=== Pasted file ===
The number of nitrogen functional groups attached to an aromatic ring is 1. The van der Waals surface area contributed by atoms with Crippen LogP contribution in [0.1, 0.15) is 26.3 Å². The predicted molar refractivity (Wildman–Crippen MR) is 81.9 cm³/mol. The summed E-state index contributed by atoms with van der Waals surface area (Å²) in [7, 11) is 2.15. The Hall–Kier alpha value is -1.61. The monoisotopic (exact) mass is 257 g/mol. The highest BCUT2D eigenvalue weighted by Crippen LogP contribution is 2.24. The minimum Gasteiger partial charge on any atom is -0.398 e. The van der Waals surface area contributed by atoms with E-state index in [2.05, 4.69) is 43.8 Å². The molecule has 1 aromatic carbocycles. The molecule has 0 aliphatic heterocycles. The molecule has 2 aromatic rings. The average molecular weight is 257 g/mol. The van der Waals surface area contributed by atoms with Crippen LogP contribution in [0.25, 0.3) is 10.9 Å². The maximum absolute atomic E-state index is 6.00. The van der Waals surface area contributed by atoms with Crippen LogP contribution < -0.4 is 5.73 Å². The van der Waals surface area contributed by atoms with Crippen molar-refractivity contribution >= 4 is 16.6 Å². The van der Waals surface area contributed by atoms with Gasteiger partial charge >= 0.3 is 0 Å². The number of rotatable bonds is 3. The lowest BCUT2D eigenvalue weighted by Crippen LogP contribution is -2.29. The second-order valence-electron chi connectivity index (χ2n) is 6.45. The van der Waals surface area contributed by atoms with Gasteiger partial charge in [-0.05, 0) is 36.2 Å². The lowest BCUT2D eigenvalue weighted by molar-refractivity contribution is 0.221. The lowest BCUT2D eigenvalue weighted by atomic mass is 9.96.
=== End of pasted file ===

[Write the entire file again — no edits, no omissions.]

The number of nitrogen functional groups attached to an aromatic ring is 1. The van der Waals surface area contributed by atoms with Crippen LogP contribution in [0.1, 0.15) is 26.3 Å². The predicted molar refractivity (Wildman–Crippen MR) is 81.9 cm³/mol. The summed E-state index contributed by atoms with van der Waals surface area (Å²) in [7, 11) is 2.15. The Hall–Kier alpha value is -1.61. The monoisotopic (exact) mass is 257 g/mol. The highest BCUT2D eigenvalue weighted by Crippen LogP contribution is 2.24. The minimum Gasteiger partial charge on any atom is -0.398 e. The van der Waals surface area contributed by atoms with E-state index in [2.05, 4.69) is 43.8 Å². The molecule has 1 aromatic carbocycles. The molecule has 0 aliphatic heterocycles. The molecule has 2 aromatic rings. The average molecular weight is 257 g/mol. The van der Waals surface area contributed by atoms with Crippen LogP contribution in [0.25, 0.3) is 10.9 Å². The maximum absolute atomic E-state index is 6.00. The van der Waals surface area contributed by atoms with Crippen LogP contribution < -0.4 is 5.73 Å². The van der Waals surface area contributed by atoms with Crippen molar-refractivity contribution >= 4 is 16.6 Å². The van der Waals surface area contributed by atoms with Gasteiger partial charge >= 0.3 is 0 Å². The number of rotatable bonds is 3. The lowest BCUT2D eigenvalue weighted by Crippen LogP contribution is -2.29. The second-order valence-electron chi connectivity index (χ2n) is 6.45. The van der Waals surface area contributed by atoms with Gasteiger partial charge in [-0.05, 0) is 36.2 Å². The lowest BCUT2D eigenvalue weighted by molar-refractivity contribution is 0.221. The lowest BCUT2D eigenvalue weighted by atomic mass is 9.96.